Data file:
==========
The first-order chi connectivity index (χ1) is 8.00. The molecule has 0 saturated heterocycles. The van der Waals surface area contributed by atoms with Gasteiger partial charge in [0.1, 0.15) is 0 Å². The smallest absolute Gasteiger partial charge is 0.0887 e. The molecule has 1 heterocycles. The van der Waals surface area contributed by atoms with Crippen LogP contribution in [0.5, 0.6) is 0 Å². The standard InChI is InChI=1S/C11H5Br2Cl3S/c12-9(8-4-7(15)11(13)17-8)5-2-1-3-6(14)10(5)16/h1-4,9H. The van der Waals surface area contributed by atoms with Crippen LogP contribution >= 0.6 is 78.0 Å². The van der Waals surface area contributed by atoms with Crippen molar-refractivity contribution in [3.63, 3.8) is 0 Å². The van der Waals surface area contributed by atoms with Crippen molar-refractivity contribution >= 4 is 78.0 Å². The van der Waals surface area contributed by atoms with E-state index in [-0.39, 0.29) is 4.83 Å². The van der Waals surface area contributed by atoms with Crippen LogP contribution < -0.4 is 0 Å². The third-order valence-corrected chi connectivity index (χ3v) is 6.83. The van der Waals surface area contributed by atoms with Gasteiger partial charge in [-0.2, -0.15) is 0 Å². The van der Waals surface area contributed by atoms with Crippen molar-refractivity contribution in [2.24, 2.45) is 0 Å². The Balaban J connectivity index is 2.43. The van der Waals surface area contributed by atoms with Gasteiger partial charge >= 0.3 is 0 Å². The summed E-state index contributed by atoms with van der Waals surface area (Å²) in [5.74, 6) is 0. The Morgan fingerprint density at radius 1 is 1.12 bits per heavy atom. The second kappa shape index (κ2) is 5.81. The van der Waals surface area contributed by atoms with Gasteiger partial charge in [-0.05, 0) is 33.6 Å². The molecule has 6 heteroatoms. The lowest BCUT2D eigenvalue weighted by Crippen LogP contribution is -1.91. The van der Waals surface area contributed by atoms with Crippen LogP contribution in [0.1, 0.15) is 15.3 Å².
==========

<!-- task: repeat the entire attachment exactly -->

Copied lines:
The first-order chi connectivity index (χ1) is 8.00. The molecule has 0 saturated heterocycles. The van der Waals surface area contributed by atoms with Gasteiger partial charge in [0.1, 0.15) is 0 Å². The smallest absolute Gasteiger partial charge is 0.0887 e. The molecule has 1 heterocycles. The van der Waals surface area contributed by atoms with Crippen LogP contribution in [0.5, 0.6) is 0 Å². The standard InChI is InChI=1S/C11H5Br2Cl3S/c12-9(8-4-7(15)11(13)17-8)5-2-1-3-6(14)10(5)16/h1-4,9H. The van der Waals surface area contributed by atoms with Crippen LogP contribution >= 0.6 is 78.0 Å². The van der Waals surface area contributed by atoms with Crippen molar-refractivity contribution in [3.63, 3.8) is 0 Å². The van der Waals surface area contributed by atoms with Crippen molar-refractivity contribution >= 4 is 78.0 Å². The van der Waals surface area contributed by atoms with E-state index in [-0.39, 0.29) is 4.83 Å². The van der Waals surface area contributed by atoms with Crippen LogP contribution < -0.4 is 0 Å². The third-order valence-corrected chi connectivity index (χ3v) is 6.83. The van der Waals surface area contributed by atoms with Gasteiger partial charge in [-0.2, -0.15) is 0 Å². The van der Waals surface area contributed by atoms with Crippen molar-refractivity contribution in [2.24, 2.45) is 0 Å². The Balaban J connectivity index is 2.43. The van der Waals surface area contributed by atoms with Gasteiger partial charge >= 0.3 is 0 Å². The summed E-state index contributed by atoms with van der Waals surface area (Å²) in [5.74, 6) is 0. The Morgan fingerprint density at radius 1 is 1.12 bits per heavy atom. The second kappa shape index (κ2) is 5.81. The van der Waals surface area contributed by atoms with Gasteiger partial charge in [-0.05, 0) is 33.6 Å². The molecule has 6 heteroatoms. The lowest BCUT2D eigenvalue weighted by Crippen LogP contribution is -1.91. The van der Waals surface area contributed by atoms with Crippen LogP contribution in [0.1, 0.15) is 15.3 Å².